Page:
No Words Wasted Sale

The Atlantic Monthly
Tuesday, August 7th, 2001


How to Read a French Fry: And Other Stories of Intriguing Kitchen Science

by Russ Parsons

A review by Corby Kummer

Russ Parsons edits the newspaper food section I read most closely, in the Los Angeles Times. He's also a wonderfully enthusiastic cook and writer, sending dispatches to the newspaper every week from his kitchen.

His new book, How to Read a French Fry, is not a collection of columns, however. It's a carrying forward of his natural and great curiosity about why ingredients behave the way they do under pressure and over heat. Parsons wants to know the reasons behind cooking dicta: why flour and cornstarch must first be mixed with butter or water before being added to a sauce (otherwise the starch granules will clump together and become impermeable to water); why pie crust is so hard to master (in order to achieve a flaky texture, the cook has to do two contradictory things with the fat; shells for fancy fruit tarts are actually much easier). And he challenges some culinary conventional wisdom – he details why it's okay to salt the cooking water for beans, and he explains why soaking beans before cooking or adding special herbs to the water does nothing to decrease their digestive troublemaking. Parsons aims to understand the science underlying common cooking techniques, that is, and he's willing to do a good deal of research to distill only the principles that a mildly investigative cook needs to know or has the patience to follow and remember.

This sort of writing has a distinguished and long lineage. Julia Child was its pioneering exponent in postwar America, and she had been much influenced by Mme. Saint Ange, who in the 1920s wrote step-by-step instructions that guided French women through the intricacies, and also the simplicities, of cuisine bourgeoisie. Madeleine Kamman, Child's would-be rival as American doyenne of French food, took a more rigorously scientific approach in her many books on cooking techniques, which culminated in the encyclopedic Making of a Cook. In 1984 Harold McGee, trained in science and literature, published On Food and Cooking, raising the standard for all writers interested in the mechanics and science of cooking – and in his next book he laid claim to a title Parsons might well have taken, The Curious Cook. Only Shirley Corriher has dared follow in McGee's very large footsteps, with her explanatory, personal, reassuring CookWise.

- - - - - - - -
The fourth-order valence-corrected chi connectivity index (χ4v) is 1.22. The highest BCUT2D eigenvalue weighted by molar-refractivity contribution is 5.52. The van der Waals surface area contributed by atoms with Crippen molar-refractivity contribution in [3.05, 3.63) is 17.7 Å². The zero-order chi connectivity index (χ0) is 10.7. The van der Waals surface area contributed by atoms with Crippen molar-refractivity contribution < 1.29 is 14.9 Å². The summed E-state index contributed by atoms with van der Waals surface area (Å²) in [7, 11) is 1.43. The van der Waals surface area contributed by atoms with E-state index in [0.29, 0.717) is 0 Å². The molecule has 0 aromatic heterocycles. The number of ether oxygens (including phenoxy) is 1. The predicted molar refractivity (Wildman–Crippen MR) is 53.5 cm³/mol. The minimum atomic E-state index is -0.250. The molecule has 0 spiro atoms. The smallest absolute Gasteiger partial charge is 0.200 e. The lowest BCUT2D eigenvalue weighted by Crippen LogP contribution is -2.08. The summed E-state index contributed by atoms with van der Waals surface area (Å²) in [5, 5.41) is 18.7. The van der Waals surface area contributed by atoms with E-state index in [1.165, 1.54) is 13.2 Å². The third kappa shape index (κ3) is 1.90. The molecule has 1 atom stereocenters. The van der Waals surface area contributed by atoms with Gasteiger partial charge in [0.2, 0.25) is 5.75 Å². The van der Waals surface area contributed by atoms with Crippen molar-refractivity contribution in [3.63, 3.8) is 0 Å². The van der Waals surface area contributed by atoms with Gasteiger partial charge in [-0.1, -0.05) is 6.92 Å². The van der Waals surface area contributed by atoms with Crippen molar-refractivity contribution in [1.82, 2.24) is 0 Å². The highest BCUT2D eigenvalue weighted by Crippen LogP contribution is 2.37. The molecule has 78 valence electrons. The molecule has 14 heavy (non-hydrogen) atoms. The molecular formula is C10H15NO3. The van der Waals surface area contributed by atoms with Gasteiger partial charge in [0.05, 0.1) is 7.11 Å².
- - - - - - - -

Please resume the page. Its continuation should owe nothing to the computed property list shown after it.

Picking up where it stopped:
In CookWise, Shirley Corriher helps readers get wise to the whys of cooking. Parsons writes in shorter bites, and with his clear news training knows how to extract tips that even the hurried reader and cook will appreciate knowing before going to the grocery store or starting a meal (I sense here the relentless lucidity of our mutual book editor, Rux Martin) – for example, "Even fried eggs should be cooked gently. Use medium heat rather than high to keep them from forming that tough, brown, frizzled bottom." He fills his essays, which are divided broadly by category (fruits and vegetables, meats, starches) with always-wanted-to-know asides such as "Adding salt to eggplant that is going to be fried results in a softer, plusher texture, but it has little or no effect on eggplant that will be grilled." Or, "To get really bright colors, cooks frequently blanch vegetables in boiling water. Usually a cold plunge in an ice-water bath follows. Chefs say this 'sets' the color; what it really does is stop the cooking before the colors can fade." The author's friendly voice sometimes takes on a teacherly tinge of "It's very simple, really," but it is always engaging and to the point.

What sets this book most clearly apart from others of its kind is the quality of its recipes, which show Parsons's own taste for a very of-the-moment style of cooking, one emphasizing freshness and the strong flavors of Italian and Mexican food especially. I'm particularly drawn to dishes that take advantage of the farm-stand abundance happily hitting most parts of the country just now: zucchini glazed with a bit of olive oil and water, which forms a small amount of intensely flavored sauce and can be adapted for many other vegetables; a stew of charred tomatoes, pasta, and cranberry beans that combines several techniques to make a full-flavored and also very adaptable summer supper; and sliced melons in lime-mint syrup, which takes one of my favorite fruit-citrus combinations and turns it into a perfectly elegant dessert. It's even better served with simple, cinnamon-scented snickerdoodles. These cookies, unlike most of the recipes, are not utterly illustrative of any of the principles Parsons works so hard and well to make us understand. "This is one of my mom's recipes," Parsons writes – and obviously one of the best he knows.

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